Stuart explains in clear and readable language the three aspects of the Maya time system: the tzolk'in 260-day sacred calendar (still used by Maya daykeepers today), the 365-day political calendar and "long count" date enumeration system (that faded with their great civilization), and their "grand long count" that extends far into the deep past before the current 5,126-year cycle soon to be completed, and far into the future. The Maya ability to reckon time is revealed to be much longer and deeper than science today estimates for the life of the universe!

Stuart's explanations are accompanied by photos and drawings of Maya inscriptions from a variety of their ruined cities. Altogether Stuart's prose is informative, and he does not hesitate to correct colleagues and new agers when their thoughts are not founded on clear evidence. I would recommend this book to anyone interested in the ancient Maya.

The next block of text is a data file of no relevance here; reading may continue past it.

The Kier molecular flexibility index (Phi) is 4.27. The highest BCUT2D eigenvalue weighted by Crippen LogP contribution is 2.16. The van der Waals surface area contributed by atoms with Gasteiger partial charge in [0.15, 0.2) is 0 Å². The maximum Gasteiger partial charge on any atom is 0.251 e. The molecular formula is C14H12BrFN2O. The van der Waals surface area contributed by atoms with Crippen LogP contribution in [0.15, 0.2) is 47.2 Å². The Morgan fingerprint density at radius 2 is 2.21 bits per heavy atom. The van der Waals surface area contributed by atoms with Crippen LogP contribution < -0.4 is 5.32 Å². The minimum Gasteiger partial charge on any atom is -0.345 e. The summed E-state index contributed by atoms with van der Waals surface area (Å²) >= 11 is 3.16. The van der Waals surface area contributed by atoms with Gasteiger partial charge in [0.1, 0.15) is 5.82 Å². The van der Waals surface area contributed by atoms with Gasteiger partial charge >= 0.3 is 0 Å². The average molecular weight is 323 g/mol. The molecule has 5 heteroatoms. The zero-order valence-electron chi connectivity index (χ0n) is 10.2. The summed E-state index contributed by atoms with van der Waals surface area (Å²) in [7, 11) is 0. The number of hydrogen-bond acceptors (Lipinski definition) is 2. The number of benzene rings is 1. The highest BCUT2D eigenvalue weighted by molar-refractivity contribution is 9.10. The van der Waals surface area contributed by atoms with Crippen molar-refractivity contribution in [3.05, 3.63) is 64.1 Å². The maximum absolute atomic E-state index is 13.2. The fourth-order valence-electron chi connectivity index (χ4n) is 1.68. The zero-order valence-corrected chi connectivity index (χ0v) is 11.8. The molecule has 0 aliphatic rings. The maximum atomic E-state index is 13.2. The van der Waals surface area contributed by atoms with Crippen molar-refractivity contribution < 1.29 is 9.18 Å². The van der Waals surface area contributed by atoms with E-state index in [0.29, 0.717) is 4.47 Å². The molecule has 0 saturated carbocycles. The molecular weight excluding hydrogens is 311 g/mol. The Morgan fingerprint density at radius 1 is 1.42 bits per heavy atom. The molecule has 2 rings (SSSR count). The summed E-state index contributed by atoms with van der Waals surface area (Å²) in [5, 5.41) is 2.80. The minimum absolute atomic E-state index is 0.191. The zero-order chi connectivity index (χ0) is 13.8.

Comment 7 people found this helpful. Was this review helpful to you? Yes No Sending feedback...
Thank you for your feedback.
Sorry, we failed to record your vote. Please try again
Report abuse
Format: Hardcover
Do you get David Stuart's opinion? - Yes
Does this book make the most sense on the 2012 subject?- Yes
Is it written in an easy to read yet informative and intellectual manner? - Yes
Did I enjoy reading it? - Yes
Am I going to write a book about it as my review? - No
Comment 19 people found this helpful. Was this review helpful to you? Yes No Sending feedback...